Ok. I’ve had a few hours’ sleep, a bite to eat and a couple of successful walks around town, and am now sufficiently recovered to blog a bit about our journey and first impressions.

The Journey Before the Journey
The journey to China began with three smaller trips to Toronto to obtain Chinese visas. While, ideally, one would prefer to do it in two trips – one to drop the application up and one to pick up the resultant visa – I was relieved that it only took me three trips. The application form itself is full of vague questions that are often inconsistent with other questions on the same form. Likewise, the website for the Chinese visa application centre features many mutually inconsistent factoids. Should the photo for the visa be 2X2 inches or 22 mm X 33 mm? The website in one place says the former is mandatory; elsewhere it says the latter. The form demands a “local ID card number.” Do I have a local ID card number, or is that, like the “name in Chinese characters” cell and the “name in ethnic script” cell, a question intended solely for folks from a Chinese background? Come to think of it, am I supposed to write my name in Chinese characters and in “ethnic script” (so, like, cursive?)?

One might have hoped that the visa application centre’s supplementary document with instructions for filling out the application would have been useful. As it turns out, it was merely polite. Its elaboration of the “local ID card number” instruction simply read “please write your local ID card number here.” …of “name in ethnic script” – “Please write your name in ethnic script.” You get the idea.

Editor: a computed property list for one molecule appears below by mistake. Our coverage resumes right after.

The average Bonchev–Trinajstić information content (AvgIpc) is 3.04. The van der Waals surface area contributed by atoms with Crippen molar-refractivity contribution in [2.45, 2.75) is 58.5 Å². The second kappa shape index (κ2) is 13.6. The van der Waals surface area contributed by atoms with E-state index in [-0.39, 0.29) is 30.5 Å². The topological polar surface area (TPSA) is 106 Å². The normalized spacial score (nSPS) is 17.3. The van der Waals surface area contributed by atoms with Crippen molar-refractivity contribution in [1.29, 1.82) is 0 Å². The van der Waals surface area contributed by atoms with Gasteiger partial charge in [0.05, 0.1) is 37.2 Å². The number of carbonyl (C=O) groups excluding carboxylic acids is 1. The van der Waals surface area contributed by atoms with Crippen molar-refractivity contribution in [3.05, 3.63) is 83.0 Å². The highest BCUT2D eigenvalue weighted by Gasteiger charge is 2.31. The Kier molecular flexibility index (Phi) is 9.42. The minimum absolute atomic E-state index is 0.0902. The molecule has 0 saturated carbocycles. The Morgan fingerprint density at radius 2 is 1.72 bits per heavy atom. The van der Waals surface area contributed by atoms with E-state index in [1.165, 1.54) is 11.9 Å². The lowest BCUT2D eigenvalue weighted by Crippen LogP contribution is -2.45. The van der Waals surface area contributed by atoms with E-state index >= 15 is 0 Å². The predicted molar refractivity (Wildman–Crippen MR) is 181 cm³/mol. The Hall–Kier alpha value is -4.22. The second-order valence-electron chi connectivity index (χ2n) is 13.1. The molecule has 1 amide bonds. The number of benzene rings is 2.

In the end, I just filled out the form as well as I could, cleared a day, and then headed to Toronto to drop it off. On the way, I was delayed by a massive, tree-crashing rainstorm that stopped the traffic in its tracks. I called the Chinese consulate’s phone number to shift my appointment time, but there was no answer. The phone rang perhaps forty times before an automated message informed me that “the cellular customer you are trying to reach is not available.” Huh.